Sunday, June 14, 2009

August 29, 2006 (2): Back in the Box?

Taking a whack at Web 2.0 has led me to wonder whether there is still any buzz over Web Services. When the book Out of the Box was published, I was working for a boss who wanted to see our laboratory go after the brass ring of Web Services in a big way; and I ended up being the annoying voice that kept saying, "Yes, but ... ." I just went to the Amazon site for this book and found that the last review was written in September of 2003. For me the operative sentence from that review was:

A highly readable work, just about the book's only weakness is that it is indeed based largely on conjecture, and the premise that today's web service protocols will form the foundation of long-term IT development.

I found myself thinking about this book last week when I was reading a 1983 paper from the American Sociological Review by Paul J. DiMaggio and Walter W. Powell, entitled "The Iron Cage Revisited: Institutional Isomorphism and Collective Rationality in Organizational Fields." What fascinated me about this paper is the argument it provided that, in any given field, such as health care, education, or even politics, the organizations that populate the field tends towards resembling each other rather than towards diversity. Thus, they manifest the phenomenon of the replication of social systems that lies at the heart of Anthony Giddens' structuration theory.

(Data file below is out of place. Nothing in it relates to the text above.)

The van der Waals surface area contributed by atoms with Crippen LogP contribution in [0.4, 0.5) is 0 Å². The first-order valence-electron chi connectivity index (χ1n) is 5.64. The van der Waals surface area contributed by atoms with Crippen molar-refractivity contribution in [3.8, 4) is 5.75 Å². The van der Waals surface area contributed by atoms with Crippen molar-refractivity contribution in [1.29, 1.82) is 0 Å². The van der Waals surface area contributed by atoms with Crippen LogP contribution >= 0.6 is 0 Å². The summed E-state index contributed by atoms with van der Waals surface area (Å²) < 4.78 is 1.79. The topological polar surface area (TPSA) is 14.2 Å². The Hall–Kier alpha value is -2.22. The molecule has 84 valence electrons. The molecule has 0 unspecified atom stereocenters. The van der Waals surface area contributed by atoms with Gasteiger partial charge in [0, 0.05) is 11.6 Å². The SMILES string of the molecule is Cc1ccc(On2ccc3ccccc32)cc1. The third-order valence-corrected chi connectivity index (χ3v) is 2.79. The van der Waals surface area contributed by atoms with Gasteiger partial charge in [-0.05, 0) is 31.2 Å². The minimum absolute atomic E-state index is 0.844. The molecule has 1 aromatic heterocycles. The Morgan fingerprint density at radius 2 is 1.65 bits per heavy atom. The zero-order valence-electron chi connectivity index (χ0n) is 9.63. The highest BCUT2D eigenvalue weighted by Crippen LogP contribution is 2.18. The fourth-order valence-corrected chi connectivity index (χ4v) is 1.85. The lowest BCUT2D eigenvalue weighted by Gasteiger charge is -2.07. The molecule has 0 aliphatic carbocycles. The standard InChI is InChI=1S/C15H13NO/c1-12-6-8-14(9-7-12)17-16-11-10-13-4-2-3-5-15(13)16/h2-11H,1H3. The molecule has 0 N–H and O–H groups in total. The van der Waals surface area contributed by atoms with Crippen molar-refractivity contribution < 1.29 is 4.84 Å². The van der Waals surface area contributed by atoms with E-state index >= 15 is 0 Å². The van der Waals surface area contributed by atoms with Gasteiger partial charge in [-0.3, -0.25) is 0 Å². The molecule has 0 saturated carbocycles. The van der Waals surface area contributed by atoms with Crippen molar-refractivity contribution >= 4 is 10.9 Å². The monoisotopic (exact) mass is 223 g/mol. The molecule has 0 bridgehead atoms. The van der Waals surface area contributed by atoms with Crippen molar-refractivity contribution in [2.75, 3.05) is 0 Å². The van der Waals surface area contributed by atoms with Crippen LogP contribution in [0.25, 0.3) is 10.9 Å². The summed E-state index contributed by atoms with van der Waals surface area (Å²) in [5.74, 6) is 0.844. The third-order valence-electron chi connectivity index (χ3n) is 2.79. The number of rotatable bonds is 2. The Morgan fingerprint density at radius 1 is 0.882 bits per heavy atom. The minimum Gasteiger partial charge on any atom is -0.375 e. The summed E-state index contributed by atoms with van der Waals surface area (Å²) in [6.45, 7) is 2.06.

The more I read, the more I realized that, while Hagel had envisioned a world that could thrive on the diversity of software services that could be installed on the Web, the necessary infrastructure required just that kind of homogeneity that DiMaggio and Powell had studied. It is all very well and good to have representation for a Web Services Description Language (WSDL) or a mechanism for Universal Description, Discovery, and Integration (UDDI), but these representations can only link together different users of those users share some conventions on how those representations are structured. In other words the kinds of connection scenarios that Hagel presented can only work in a context of homogeneity among the beneficiaries in those scenarios. This then led me to ask whether or not, viewed as a population, Web sites are becoming more homogeneous or more diverse? I think we are still in a period of great diversity (which would not be good for Web Services); but it is not out of the question that the processes DiMaggio and Powell claim lead to homogenization, coercive, mimetic, and normative, will not eventually kick into action on the Web. Watch this space for further developments!

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